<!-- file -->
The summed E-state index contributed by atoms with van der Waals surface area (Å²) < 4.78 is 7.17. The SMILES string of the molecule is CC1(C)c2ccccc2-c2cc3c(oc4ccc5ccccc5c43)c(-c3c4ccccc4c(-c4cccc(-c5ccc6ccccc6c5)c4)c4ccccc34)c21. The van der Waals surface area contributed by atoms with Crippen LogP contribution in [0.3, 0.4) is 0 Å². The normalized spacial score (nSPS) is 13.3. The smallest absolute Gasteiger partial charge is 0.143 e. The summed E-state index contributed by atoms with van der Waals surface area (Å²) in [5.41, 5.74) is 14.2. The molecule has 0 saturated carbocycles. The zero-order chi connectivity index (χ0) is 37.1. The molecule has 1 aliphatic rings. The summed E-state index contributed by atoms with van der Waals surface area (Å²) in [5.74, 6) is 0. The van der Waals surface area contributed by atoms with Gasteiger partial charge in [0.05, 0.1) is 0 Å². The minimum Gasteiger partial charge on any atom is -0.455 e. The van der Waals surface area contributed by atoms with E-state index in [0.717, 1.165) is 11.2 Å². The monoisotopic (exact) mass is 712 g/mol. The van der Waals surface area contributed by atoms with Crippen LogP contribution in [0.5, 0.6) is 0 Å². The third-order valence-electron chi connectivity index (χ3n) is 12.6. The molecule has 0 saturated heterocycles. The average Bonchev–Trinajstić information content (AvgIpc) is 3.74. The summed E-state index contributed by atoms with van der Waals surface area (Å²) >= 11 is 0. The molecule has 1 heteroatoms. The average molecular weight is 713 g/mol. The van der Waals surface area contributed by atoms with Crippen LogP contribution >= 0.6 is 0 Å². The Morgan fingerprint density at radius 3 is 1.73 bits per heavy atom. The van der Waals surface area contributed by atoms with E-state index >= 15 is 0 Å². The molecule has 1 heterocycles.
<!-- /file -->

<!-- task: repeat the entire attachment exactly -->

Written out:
The summed E-state index contributed by atoms with van der Waals surface area (Å²) < 4.78 is 7.17. The SMILES string of the molecule is CC1(C)c2ccccc2-c2cc3c(oc4ccc5ccccc5c43)c(-c3c4ccccc4c(-c4cccc(-c5ccc6ccccc6c5)c4)c4ccccc34)c21. The van der Waals surface area contributed by atoms with Crippen LogP contribution in [0.3, 0.4) is 0 Å². The normalized spacial score (nSPS) is 13.3. The smallest absolute Gasteiger partial charge is 0.143 e. The summed E-state index contributed by atoms with van der Waals surface area (Å²) in [5.41, 5.74) is 14.2. The molecule has 0 saturated carbocycles. The zero-order chi connectivity index (χ0) is 37.1. The molecule has 1 aliphatic rings. The summed E-state index contributed by atoms with van der Waals surface area (Å²) in [5.74, 6) is 0. The van der Waals surface area contributed by atoms with Gasteiger partial charge in [0.05, 0.1) is 0 Å². The minimum Gasteiger partial charge on any atom is -0.455 e. The van der Waals surface area contributed by atoms with E-state index in [0.717, 1.165) is 11.2 Å². The monoisotopic (exact) mass is 712 g/mol. The van der Waals surface area contributed by atoms with Crippen LogP contribution in [0.5, 0.6) is 0 Å². The third-order valence-electron chi connectivity index (χ3n) is 12.6. The molecule has 0 saturated heterocycles. The average Bonchev–Trinajstić information content (AvgIpc) is 3.74. The summed E-state index contributed by atoms with van der Waals surface area (Å²) >= 11 is 0. The molecule has 1 heteroatoms. The average molecular weight is 713 g/mol. The van der Waals surface area contributed by atoms with Crippen LogP contribution >= 0.6 is 0 Å². The Morgan fingerprint density at radius 3 is 1.73 bits per heavy atom. The van der Waals surface area contributed by atoms with E-state index >= 15 is 0 Å². The molecule has 1 heterocycles.